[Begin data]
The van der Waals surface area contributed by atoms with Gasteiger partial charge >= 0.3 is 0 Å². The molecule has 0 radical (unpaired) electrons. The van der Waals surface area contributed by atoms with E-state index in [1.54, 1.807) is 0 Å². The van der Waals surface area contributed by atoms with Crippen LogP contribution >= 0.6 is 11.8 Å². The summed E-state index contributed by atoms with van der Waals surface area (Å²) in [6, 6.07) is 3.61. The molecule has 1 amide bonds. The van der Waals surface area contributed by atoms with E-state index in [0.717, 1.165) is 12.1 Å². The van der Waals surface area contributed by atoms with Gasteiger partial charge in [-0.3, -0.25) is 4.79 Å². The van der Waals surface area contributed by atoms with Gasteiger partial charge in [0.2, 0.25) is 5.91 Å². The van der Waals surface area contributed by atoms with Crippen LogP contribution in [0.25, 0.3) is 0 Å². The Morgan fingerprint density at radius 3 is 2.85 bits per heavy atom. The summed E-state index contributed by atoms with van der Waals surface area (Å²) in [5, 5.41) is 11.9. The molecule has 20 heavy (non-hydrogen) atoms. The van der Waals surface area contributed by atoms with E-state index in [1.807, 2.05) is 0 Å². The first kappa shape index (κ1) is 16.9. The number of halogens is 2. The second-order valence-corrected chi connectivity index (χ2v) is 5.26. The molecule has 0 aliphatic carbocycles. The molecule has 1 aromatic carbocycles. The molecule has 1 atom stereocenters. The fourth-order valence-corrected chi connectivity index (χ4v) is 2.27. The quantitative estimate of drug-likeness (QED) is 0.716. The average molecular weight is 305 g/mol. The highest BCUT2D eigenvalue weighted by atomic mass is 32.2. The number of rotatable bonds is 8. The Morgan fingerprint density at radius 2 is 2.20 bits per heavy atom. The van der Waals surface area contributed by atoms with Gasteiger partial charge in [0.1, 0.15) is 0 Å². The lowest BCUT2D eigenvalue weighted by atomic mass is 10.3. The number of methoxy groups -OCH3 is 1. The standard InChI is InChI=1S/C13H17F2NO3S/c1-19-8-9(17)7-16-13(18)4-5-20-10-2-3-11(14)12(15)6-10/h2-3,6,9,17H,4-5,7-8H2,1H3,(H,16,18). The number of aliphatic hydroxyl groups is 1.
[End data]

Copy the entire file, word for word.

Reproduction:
The van der Waals surface area contributed by atoms with Gasteiger partial charge >= 0.3 is 0 Å². The molecule has 0 radical (unpaired) electrons. The van der Waals surface area contributed by atoms with E-state index in [1.54, 1.807) is 0 Å². The van der Waals surface area contributed by atoms with Crippen LogP contribution >= 0.6 is 11.8 Å². The summed E-state index contributed by atoms with van der Waals surface area (Å²) in [6, 6.07) is 3.61. The molecule has 1 amide bonds. The van der Waals surface area contributed by atoms with E-state index in [0.717, 1.165) is 12.1 Å². The van der Waals surface area contributed by atoms with Gasteiger partial charge in [-0.3, -0.25) is 4.79 Å². The van der Waals surface area contributed by atoms with Gasteiger partial charge in [0.2, 0.25) is 5.91 Å². The van der Waals surface area contributed by atoms with Crippen LogP contribution in [0.25, 0.3) is 0 Å². The Morgan fingerprint density at radius 3 is 2.85 bits per heavy atom. The summed E-state index contributed by atoms with van der Waals surface area (Å²) in [5, 5.41) is 11.9. The molecule has 20 heavy (non-hydrogen) atoms. The van der Waals surface area contributed by atoms with E-state index in [1.807, 2.05) is 0 Å². The first kappa shape index (κ1) is 16.9. The number of halogens is 2. The second-order valence-corrected chi connectivity index (χ2v) is 5.26. The molecule has 0 aliphatic carbocycles. The molecule has 1 aromatic carbocycles. The molecule has 1 atom stereocenters. The fourth-order valence-corrected chi connectivity index (χ4v) is 2.27. The quantitative estimate of drug-likeness (QED) is 0.716. The average molecular weight is 305 g/mol. The highest BCUT2D eigenvalue weighted by atomic mass is 32.2. The number of rotatable bonds is 8. The Morgan fingerprint density at radius 2 is 2.20 bits per heavy atom. The van der Waals surface area contributed by atoms with Gasteiger partial charge in [0.1, 0.15) is 0 Å². The lowest BCUT2D eigenvalue weighted by atomic mass is 10.3. The number of methoxy groups -OCH3 is 1. The standard InChI is InChI=1S/C13H17F2NO3S/c1-19-8-9(17)7-16-13(18)4-5-20-10-2-3-11(14)12(15)6-10/h2-3,6,9,17H,4-5,7-8H2,1H3,(H,16,18). The number of aliphatic hydroxyl groups is 1.